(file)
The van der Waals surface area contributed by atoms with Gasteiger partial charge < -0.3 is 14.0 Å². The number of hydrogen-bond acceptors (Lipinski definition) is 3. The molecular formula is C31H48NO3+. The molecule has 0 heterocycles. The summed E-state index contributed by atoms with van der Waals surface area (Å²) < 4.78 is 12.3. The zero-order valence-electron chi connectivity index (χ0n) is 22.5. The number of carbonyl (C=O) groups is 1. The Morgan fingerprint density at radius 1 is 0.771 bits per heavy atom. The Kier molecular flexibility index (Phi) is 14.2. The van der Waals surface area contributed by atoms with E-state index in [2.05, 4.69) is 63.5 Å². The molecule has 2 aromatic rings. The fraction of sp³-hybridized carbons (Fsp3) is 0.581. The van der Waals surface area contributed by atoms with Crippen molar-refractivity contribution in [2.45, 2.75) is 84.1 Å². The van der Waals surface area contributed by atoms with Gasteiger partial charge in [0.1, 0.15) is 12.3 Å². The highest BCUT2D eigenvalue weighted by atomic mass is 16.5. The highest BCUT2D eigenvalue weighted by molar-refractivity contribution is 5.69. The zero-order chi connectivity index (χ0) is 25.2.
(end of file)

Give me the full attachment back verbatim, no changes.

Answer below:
The van der Waals surface area contributed by atoms with Gasteiger partial charge < -0.3 is 14.0 Å². The number of hydrogen-bond acceptors (Lipinski definition) is 3. The molecular formula is C31H48NO3+. The molecule has 0 heterocycles. The summed E-state index contributed by atoms with van der Waals surface area (Å²) < 4.78 is 12.3. The zero-order valence-electron chi connectivity index (χ0n) is 22.5. The number of carbonyl (C=O) groups is 1. The Morgan fingerprint density at radius 1 is 0.771 bits per heavy atom. The Kier molecular flexibility index (Phi) is 14.2. The van der Waals surface area contributed by atoms with E-state index in [2.05, 4.69) is 63.5 Å². The molecule has 2 aromatic rings. The fraction of sp³-hybridized carbons (Fsp3) is 0.581. The van der Waals surface area contributed by atoms with Crippen molar-refractivity contribution in [2.45, 2.75) is 84.1 Å². The van der Waals surface area contributed by atoms with Gasteiger partial charge in [0.1, 0.15) is 12.3 Å². The highest BCUT2D eigenvalue weighted by atomic mass is 16.5. The highest BCUT2D eigenvalue weighted by molar-refractivity contribution is 5.69. The zero-order chi connectivity index (χ0) is 25.2.